True or False The blues has its roots in slavery. A barber sings for a living. Released means something was stolen. A teenager attends either middle or high school.

45 Vocabulary Strategy (P. 348)
Context Clues: Antonyms An antonym is a word that has the opposite meaning of another word. For example, cold is an antonym for hot. An author may put an antonym near a difficult word to help you discover what it means. Read the words and sentences around the unfamiliar word. Look for antonyms that show contrast with the unfamiliar word. When things are contrasted, words such as unlike, not, but, or on the other hand may signal the contrast. Give the unfamiliar word the opposite meaning of the antonym. Does this meaning make sense in the sentence? As you read “Out of Great Pain, Great Music,” check the words and sentences around any unfamiliar word. See if an antonym helps you figure out its meaning.



48 Genre: Expository Nonfiction
Expository nonfiction explains what certain things are and how they came to be. As you read, notice how the author explains a musical form known as the blues and how it came to be.

49 How did Mahalia Jackson use the blues in a new and different way?

50 Preview and Predict Preview the selection title and illustrations and discuss the topics or ideas you think the selection will cover. Use your lesson vocabulary words as you discuss what you expect to learn.

51 Guided Comprehension:
What is the main idea on p. 352, paragraph 2? What detail supports the main idea? The roots of blues go back to slavery. What is an antonym for slavery? How has what you’ve read helped you understand why blues music was important to slaves? “Her father worked on the docks during the day…” Is this a statement of fact or a statement of opinion? How do you know? Find the main idea and a supporting detail on p. 355. Mahalia Jackson’s singing career was inspired by her musical idol, Bessie Smith. Do you have an idol that inspires you to do something you love? Why do you think the author wrote, “ She could hold a note until you thought she should run out of breath…”? How could completing a main idea and details chart help you better understand the selection?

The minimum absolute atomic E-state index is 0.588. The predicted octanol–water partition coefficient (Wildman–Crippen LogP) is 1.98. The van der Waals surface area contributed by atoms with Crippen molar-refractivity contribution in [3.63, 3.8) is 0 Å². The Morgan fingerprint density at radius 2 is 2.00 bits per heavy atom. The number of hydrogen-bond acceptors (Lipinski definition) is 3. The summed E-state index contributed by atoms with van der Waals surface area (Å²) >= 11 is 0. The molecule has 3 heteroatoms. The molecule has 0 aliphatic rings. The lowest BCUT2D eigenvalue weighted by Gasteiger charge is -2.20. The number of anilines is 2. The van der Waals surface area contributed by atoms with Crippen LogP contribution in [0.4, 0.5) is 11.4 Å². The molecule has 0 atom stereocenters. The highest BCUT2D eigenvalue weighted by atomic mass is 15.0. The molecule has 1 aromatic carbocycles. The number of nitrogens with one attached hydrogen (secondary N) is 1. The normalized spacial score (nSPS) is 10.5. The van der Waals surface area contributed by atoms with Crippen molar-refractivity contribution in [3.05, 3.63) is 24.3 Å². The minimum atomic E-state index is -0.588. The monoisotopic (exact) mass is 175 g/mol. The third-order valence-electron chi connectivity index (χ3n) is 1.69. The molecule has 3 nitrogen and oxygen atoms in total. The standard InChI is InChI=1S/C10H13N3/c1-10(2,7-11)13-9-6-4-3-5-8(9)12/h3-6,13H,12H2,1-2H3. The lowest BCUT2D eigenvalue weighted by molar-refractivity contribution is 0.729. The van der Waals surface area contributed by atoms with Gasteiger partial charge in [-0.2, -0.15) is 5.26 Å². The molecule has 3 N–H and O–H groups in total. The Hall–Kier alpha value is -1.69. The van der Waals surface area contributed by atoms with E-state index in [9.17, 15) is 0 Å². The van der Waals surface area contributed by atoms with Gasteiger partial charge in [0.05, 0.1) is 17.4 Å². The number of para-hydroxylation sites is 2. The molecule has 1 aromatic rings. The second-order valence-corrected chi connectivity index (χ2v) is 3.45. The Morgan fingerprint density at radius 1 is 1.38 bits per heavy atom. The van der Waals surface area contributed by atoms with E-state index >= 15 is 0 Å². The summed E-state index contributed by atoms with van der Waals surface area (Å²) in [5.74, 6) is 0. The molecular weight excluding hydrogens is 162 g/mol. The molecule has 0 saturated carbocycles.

52 Fact and Opinion Statements of fact can be proved true or false.
Opinions are statements of someone’s ideas, feelings, or way of thinking about something. Find a statement of fact and a statement of opinion on p. 355, paragraph 2.


54 Persuasive Devices: Authors use persuasive devices, also known as propaganda, to persuade people to be for or against someone or something. It is an extreme form of biased writing. Some types of persuasive devices are bandwagon, testimonial, and loaded words. It is up to the reader to decide whether or not he or she agrees or disagrees with an author’s ideas. Point out the author’s use of persuasive devices on p. 352 when he describes the blues. Write a persuasive paragraph about the type of music they like best and why.

SUMMARY This book explores the history of blues music by discussing the careers of famous musicians such as Ma Rainey, Bessie Smith, Ray Charles, and Aretha Franklin. COMPREHENSION QUESTIONS PAGES 8–9 Why do you think the author chose to show pictures of old phonographs? PAGE 9 What is the main idea of the first paragraph? PAGES 10–13 Do you think a time line would be a good graphic to show the information on these pages? Why or why not? PAGE 23 What are some roots of the blues?



SUMMARY This book traces the evolution of blues music from its West African origins to current-day rap music. COMPREHENSION QUESTIONS PAGES 6–7 What is the main idea of this section? PAGE 11 According to the time line, when did different types of blues music begin to appear in different areas? PAGES 16–17 What information is the author giving on these pages? PAGE 19 How is rap music like the blues?



SUMMARY This book explores the ways that blues music has influenced other musical genres. COMPREHENSION QUESTIONS PAGE 3 What is the main idea of the first paragraph on this page? PAGE 4 What are some reasons workers sang in the fields? PAGE 7 What is distinctive about the verse structure in a Delta blues song? PAGE 15 How was the group called The Carter Family influenced by blues music? PAGE 21 When was the first blues music recorded?



64 Genre: Poetry A poem is a composition arranged in lines. A line may be as short as a single word. Many poems are written in the first person, with the speaker serving as a character. Some poems have rhyme; others do not. The poet creates images through the thyme and rhythm of language. The poet also uses images to express thoughts and feelings. Read the introduction and look at the titles of the poems and the photographs. What do you think the poems will be about? Based on the titles and photographs, what do you think these poems are about?

65 What parts of the body does the singer use to gain focus?

66 What does it mean to “breathe life into words”?

67 Speaker of “Perfect Harmony”
Compare how Mahalia Jackson and the speaker of the poems use their bodies when they sing. Make a list of tips that Mahalia and the speaker might give to people who want to sing with great energy and power. Share your tips with the class. Speaker of “Perfect Harmony” Mahalia

68 Additional Resources:
Sample Music (Mahalia Jackson) Main Idea Main Idea Passages Antonym Game Antonym Practice Troublesome Verbs Worksheet